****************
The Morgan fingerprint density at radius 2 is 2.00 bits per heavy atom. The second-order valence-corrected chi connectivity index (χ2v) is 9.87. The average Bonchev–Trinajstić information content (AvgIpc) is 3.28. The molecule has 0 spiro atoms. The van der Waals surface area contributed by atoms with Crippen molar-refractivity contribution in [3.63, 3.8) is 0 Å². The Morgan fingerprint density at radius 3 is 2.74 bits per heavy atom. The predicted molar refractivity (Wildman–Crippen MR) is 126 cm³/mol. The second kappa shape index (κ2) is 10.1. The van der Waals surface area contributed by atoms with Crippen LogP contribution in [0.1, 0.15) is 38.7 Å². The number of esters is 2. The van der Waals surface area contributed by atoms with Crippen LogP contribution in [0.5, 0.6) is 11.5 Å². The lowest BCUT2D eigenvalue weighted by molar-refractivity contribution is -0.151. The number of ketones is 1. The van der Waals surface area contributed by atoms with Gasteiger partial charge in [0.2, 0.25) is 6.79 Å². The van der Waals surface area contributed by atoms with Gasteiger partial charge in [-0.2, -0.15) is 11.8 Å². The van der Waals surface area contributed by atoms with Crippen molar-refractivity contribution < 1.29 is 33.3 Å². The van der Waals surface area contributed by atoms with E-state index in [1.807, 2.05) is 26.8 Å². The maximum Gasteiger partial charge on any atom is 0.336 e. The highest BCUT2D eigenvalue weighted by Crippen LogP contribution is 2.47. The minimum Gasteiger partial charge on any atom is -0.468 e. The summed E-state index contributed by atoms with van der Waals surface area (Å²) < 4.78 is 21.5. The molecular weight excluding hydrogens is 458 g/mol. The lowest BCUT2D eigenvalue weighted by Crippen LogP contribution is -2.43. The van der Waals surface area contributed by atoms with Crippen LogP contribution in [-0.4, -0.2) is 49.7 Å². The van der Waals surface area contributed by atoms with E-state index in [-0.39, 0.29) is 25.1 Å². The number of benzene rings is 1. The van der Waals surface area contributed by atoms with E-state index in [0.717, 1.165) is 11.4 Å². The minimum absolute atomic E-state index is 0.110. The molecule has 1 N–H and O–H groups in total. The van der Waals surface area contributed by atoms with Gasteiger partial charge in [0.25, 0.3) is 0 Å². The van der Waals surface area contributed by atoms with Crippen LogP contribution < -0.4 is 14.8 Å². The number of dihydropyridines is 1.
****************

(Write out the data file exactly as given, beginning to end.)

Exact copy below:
The Morgan fingerprint density at radius 2 is 2.00 bits per heavy atom. The second-order valence-corrected chi connectivity index (χ2v) is 9.87. The average Bonchev–Trinajstić information content (AvgIpc) is 3.28. The molecule has 0 spiro atoms. The van der Waals surface area contributed by atoms with Crippen molar-refractivity contribution in [3.63, 3.8) is 0 Å². The Morgan fingerprint density at radius 3 is 2.74 bits per heavy atom. The predicted molar refractivity (Wildman–Crippen MR) is 126 cm³/mol. The second kappa shape index (κ2) is 10.1. The van der Waals surface area contributed by atoms with Crippen LogP contribution in [0.1, 0.15) is 38.7 Å². The number of esters is 2. The van der Waals surface area contributed by atoms with Crippen LogP contribution in [0.5, 0.6) is 11.5 Å². The lowest BCUT2D eigenvalue weighted by molar-refractivity contribution is -0.151. The number of ketones is 1. The van der Waals surface area contributed by atoms with Gasteiger partial charge in [0.2, 0.25) is 6.79 Å². The van der Waals surface area contributed by atoms with Gasteiger partial charge in [-0.2, -0.15) is 11.8 Å². The van der Waals surface area contributed by atoms with Crippen molar-refractivity contribution < 1.29 is 33.3 Å². The van der Waals surface area contributed by atoms with E-state index in [1.807, 2.05) is 26.8 Å². The maximum Gasteiger partial charge on any atom is 0.336 e. The highest BCUT2D eigenvalue weighted by Crippen LogP contribution is 2.47. The minimum Gasteiger partial charge on any atom is -0.468 e. The summed E-state index contributed by atoms with van der Waals surface area (Å²) < 4.78 is 21.5. The molecular weight excluding hydrogens is 458 g/mol. The lowest BCUT2D eigenvalue weighted by Crippen LogP contribution is -2.43. The van der Waals surface area contributed by atoms with Crippen LogP contribution in [-0.4, -0.2) is 49.7 Å². The van der Waals surface area contributed by atoms with E-state index in [-0.39, 0.29) is 25.1 Å². The number of benzene rings is 1. The van der Waals surface area contributed by atoms with E-state index in [0.717, 1.165) is 11.4 Å². The minimum absolute atomic E-state index is 0.110. The molecule has 1 N–H and O–H groups in total. The van der Waals surface area contributed by atoms with Gasteiger partial charge in [0.25, 0.3) is 0 Å². The van der Waals surface area contributed by atoms with Crippen LogP contribution < -0.4 is 14.8 Å². The number of dihydropyridines is 1.